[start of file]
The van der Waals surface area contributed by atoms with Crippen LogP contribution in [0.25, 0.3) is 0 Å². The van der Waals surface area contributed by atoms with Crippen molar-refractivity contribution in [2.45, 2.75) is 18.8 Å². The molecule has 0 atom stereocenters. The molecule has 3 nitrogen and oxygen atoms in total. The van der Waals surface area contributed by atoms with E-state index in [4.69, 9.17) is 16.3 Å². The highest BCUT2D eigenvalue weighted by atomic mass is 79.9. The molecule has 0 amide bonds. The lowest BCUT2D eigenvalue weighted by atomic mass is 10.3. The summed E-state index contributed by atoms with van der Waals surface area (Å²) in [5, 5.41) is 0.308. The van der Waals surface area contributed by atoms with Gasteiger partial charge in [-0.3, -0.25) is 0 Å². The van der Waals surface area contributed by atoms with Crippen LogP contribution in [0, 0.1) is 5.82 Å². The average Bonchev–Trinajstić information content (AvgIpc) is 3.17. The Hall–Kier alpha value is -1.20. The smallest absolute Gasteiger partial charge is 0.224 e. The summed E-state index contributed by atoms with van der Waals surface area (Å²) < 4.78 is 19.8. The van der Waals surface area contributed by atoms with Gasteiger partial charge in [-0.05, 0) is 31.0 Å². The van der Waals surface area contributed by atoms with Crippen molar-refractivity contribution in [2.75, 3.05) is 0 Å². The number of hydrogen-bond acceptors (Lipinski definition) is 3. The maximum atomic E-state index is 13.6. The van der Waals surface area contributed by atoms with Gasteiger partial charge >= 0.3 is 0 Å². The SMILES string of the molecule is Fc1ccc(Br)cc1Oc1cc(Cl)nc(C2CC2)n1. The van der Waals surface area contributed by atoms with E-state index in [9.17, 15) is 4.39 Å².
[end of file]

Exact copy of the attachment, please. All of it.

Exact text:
The van der Waals surface area contributed by atoms with Crippen LogP contribution in [0.25, 0.3) is 0 Å². The van der Waals surface area contributed by atoms with Crippen molar-refractivity contribution in [2.45, 2.75) is 18.8 Å². The molecule has 0 atom stereocenters. The molecule has 3 nitrogen and oxygen atoms in total. The van der Waals surface area contributed by atoms with E-state index in [4.69, 9.17) is 16.3 Å². The highest BCUT2D eigenvalue weighted by atomic mass is 79.9. The molecule has 0 amide bonds. The lowest BCUT2D eigenvalue weighted by atomic mass is 10.3. The summed E-state index contributed by atoms with van der Waals surface area (Å²) in [5, 5.41) is 0.308. The van der Waals surface area contributed by atoms with Gasteiger partial charge in [-0.3, -0.25) is 0 Å². The van der Waals surface area contributed by atoms with Crippen LogP contribution in [0, 0.1) is 5.82 Å². The average Bonchev–Trinajstić information content (AvgIpc) is 3.17. The Hall–Kier alpha value is -1.20. The smallest absolute Gasteiger partial charge is 0.224 e. The summed E-state index contributed by atoms with van der Waals surface area (Å²) < 4.78 is 19.8. The van der Waals surface area contributed by atoms with Gasteiger partial charge in [-0.05, 0) is 31.0 Å². The van der Waals surface area contributed by atoms with Crippen molar-refractivity contribution in [2.75, 3.05) is 0 Å². The number of hydrogen-bond acceptors (Lipinski definition) is 3. The maximum atomic E-state index is 13.6. The van der Waals surface area contributed by atoms with Gasteiger partial charge >= 0.3 is 0 Å². The SMILES string of the molecule is Fc1ccc(Br)cc1Oc1cc(Cl)nc(C2CC2)n1. The van der Waals surface area contributed by atoms with E-state index in [9.17, 15) is 4.39 Å².